•  Now unplug the ethernet wire and see if you can connect to the RPi again.  It may be a minute or two before your router is ready.  This time you can use the browser to connect.

Configuring OctoPi 

  • Go to http://octopi.local.  You should see the "setup wizard".
  • Follow the setup instructions
    • I disabled access control, but I changed my password to something short 'p' :-)
    • I enabled anonymous usage reporting
    • Enable connectivity check
    • Enable plugin blacklist processing
    • Skipped the Cura profile
    • Set up the printer profile:  General and Build Volume
Here's what I typed in in the order it was demanded
Prusa i3 (original)MK2.5rectangularlower leftyes250mm210mm200mmX: 0/250, Y: -4/210, Z: 0/200 6000 mm/min 6000 mm/min 200 mm/min 300 mm/min 0.4 mm1
    • Finish and Reload interface
    • Check in top left of Web Interface to see if any Updates are offered, and presumably accept them.

Setting up OctoLapse  GREAT VIDEO!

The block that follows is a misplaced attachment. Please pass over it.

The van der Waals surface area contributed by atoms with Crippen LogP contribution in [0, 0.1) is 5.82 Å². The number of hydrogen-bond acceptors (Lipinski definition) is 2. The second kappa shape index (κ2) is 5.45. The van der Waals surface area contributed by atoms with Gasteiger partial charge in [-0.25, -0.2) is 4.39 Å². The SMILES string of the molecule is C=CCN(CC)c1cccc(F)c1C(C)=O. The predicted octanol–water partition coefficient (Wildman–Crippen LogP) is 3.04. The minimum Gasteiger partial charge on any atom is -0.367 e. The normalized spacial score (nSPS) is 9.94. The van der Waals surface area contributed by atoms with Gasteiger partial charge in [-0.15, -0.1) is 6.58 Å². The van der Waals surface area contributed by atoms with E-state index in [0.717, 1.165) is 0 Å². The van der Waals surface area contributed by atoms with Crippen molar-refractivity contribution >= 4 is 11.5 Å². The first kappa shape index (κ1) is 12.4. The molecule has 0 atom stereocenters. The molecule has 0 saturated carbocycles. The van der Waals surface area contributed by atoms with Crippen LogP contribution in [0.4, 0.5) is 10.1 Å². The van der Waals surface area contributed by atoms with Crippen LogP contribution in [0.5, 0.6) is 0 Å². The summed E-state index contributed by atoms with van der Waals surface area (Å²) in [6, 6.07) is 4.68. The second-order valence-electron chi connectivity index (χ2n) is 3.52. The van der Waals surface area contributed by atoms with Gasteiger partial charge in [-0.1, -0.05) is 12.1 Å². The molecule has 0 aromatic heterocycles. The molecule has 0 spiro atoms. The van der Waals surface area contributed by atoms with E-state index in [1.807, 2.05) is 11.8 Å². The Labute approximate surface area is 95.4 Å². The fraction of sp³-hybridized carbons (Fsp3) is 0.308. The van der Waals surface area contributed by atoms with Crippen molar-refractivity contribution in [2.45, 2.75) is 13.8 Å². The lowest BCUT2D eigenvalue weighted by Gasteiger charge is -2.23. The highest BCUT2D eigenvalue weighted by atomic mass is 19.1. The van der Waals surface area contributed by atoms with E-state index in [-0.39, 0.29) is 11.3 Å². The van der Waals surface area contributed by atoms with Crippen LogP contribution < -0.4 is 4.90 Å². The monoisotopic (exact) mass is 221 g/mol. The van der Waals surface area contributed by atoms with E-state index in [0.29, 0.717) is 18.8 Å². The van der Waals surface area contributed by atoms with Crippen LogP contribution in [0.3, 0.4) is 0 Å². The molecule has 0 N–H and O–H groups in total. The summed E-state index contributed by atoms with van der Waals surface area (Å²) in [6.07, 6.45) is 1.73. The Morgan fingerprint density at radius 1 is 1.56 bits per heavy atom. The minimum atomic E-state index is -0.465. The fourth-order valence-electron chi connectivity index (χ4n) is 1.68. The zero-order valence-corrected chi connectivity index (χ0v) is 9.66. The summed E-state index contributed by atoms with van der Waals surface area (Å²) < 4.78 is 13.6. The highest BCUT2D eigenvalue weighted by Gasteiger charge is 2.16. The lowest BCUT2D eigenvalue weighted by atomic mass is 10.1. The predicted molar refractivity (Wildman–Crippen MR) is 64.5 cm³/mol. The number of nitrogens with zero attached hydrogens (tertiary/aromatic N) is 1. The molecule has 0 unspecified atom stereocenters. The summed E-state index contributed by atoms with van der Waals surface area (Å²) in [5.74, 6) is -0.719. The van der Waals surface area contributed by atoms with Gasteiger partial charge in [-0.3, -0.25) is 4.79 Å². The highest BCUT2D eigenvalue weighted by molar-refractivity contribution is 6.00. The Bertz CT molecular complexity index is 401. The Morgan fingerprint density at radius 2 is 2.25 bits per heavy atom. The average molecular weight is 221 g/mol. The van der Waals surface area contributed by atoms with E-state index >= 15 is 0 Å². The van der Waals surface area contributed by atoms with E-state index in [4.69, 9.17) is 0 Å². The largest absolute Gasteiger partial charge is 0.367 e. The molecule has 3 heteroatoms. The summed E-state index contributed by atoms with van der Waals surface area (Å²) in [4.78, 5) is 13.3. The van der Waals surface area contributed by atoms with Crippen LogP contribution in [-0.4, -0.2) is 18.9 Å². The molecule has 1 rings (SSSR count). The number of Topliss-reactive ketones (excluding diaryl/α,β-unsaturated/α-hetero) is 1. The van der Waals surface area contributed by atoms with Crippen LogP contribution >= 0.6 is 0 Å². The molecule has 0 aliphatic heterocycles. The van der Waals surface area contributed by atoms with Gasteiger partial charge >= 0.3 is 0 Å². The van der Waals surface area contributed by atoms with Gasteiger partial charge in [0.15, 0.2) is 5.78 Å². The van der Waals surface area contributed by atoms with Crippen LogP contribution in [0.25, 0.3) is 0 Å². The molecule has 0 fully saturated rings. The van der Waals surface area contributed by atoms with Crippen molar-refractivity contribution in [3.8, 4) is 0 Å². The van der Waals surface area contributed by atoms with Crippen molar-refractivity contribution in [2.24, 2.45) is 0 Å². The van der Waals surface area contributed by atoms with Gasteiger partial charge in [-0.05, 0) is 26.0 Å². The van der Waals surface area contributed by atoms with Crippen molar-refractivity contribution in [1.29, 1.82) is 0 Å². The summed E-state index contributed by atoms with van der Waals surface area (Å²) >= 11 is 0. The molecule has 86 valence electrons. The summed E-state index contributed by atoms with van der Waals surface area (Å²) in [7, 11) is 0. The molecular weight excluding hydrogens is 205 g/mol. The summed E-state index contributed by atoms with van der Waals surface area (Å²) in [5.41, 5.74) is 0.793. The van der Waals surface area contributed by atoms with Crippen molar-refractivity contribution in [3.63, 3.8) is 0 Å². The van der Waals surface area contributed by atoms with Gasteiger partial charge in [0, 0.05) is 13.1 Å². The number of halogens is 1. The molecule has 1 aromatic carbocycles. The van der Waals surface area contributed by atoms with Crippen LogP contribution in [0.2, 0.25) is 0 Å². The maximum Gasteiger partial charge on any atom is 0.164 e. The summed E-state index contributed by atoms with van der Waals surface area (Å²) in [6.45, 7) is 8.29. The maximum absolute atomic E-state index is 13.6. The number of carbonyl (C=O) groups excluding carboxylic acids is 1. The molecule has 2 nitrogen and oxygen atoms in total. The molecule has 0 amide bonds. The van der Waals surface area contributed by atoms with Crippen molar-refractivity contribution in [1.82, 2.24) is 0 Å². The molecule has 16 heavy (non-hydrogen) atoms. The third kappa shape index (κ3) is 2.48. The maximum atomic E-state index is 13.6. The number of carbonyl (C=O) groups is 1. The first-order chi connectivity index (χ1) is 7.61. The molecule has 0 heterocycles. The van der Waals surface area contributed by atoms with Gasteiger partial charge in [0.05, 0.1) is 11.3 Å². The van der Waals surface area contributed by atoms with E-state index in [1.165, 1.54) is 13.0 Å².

Now the tedious bit

Click on the gear next to the Printer Profile

Now get the Slic3r up beside the Octolapse window so it's easy to copy stuff across.
Get the Printer tab visible in the slic3r on the left.
Copy the extruder parameters across to Octolapse.
Octolapse/Printer/Extruder on the left - Slic3r/PrintER Settings/Extruder 1 on the right

Now switch the slic3r to the Print tab.
Copy the Print Move parameters in from the slic3r/Print Settings tab/Speed

Octolapse/Printer/Speed for Print Moves on the left - Slic3r/Print Settings/Speed on right

Now scroll down to the Miscellaneous Settings
Set the Snapshot Command to G4 P1

When Octolapse sees one of these commands go by it triggers the camera, so we have to tell OctoPrint to generate this sequence at the right time.  We do this in the SLic3r Printer Settings.  Note that we need to be in Expert mode to be able to change the Custom G-Codes.  We add G4P1 (no space) on the end of the "After layer change G-code".